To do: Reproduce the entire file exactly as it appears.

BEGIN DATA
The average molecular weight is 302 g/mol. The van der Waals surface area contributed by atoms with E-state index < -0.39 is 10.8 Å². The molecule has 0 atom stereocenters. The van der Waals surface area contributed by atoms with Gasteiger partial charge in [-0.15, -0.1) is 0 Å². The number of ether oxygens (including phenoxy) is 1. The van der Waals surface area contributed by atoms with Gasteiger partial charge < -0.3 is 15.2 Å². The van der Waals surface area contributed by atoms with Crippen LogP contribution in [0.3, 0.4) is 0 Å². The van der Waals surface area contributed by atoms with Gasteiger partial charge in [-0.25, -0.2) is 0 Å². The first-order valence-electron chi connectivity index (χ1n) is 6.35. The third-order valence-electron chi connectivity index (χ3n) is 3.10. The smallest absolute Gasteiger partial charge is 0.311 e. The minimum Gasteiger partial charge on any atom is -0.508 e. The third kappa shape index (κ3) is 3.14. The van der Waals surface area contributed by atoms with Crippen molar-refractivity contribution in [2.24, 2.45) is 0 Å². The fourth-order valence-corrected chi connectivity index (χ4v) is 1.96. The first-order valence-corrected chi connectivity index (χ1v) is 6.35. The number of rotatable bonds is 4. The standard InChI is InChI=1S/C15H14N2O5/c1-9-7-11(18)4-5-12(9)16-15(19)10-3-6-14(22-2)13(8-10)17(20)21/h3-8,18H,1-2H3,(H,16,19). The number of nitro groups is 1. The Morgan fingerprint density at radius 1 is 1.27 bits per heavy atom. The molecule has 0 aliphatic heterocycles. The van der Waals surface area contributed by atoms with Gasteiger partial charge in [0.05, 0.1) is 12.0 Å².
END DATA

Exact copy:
The average molecular weight is 302 g/mol. The van der Waals surface area contributed by atoms with E-state index < -0.39 is 10.8 Å². The molecule has 0 atom stereocenters. The van der Waals surface area contributed by atoms with Gasteiger partial charge in [-0.15, -0.1) is 0 Å². The number of ether oxygens (including phenoxy) is 1. The van der Waals surface area contributed by atoms with Gasteiger partial charge < -0.3 is 15.2 Å². The van der Waals surface area contributed by atoms with Crippen LogP contribution in [0.3, 0.4) is 0 Å². The van der Waals surface area contributed by atoms with Gasteiger partial charge in [-0.25, -0.2) is 0 Å². The first-order valence-electron chi connectivity index (χ1n) is 6.35. The third-order valence-electron chi connectivity index (χ3n) is 3.10. The smallest absolute Gasteiger partial charge is 0.311 e. The minimum Gasteiger partial charge on any atom is -0.508 e. The third kappa shape index (κ3) is 3.14. The van der Waals surface area contributed by atoms with Crippen molar-refractivity contribution in [2.24, 2.45) is 0 Å². The fourth-order valence-corrected chi connectivity index (χ4v) is 1.96. The first-order valence-corrected chi connectivity index (χ1v) is 6.35. The number of rotatable bonds is 4. The standard InChI is InChI=1S/C15H14N2O5/c1-9-7-11(18)4-5-12(9)16-15(19)10-3-6-14(22-2)13(8-10)17(20)21/h3-8,18H,1-2H3,(H,16,19). The number of nitro groups is 1. The Morgan fingerprint density at radius 1 is 1.27 bits per heavy atom. The molecule has 0 aliphatic heterocycles. The van der Waals surface area contributed by atoms with Gasteiger partial charge in [0.05, 0.1) is 12.0 Å².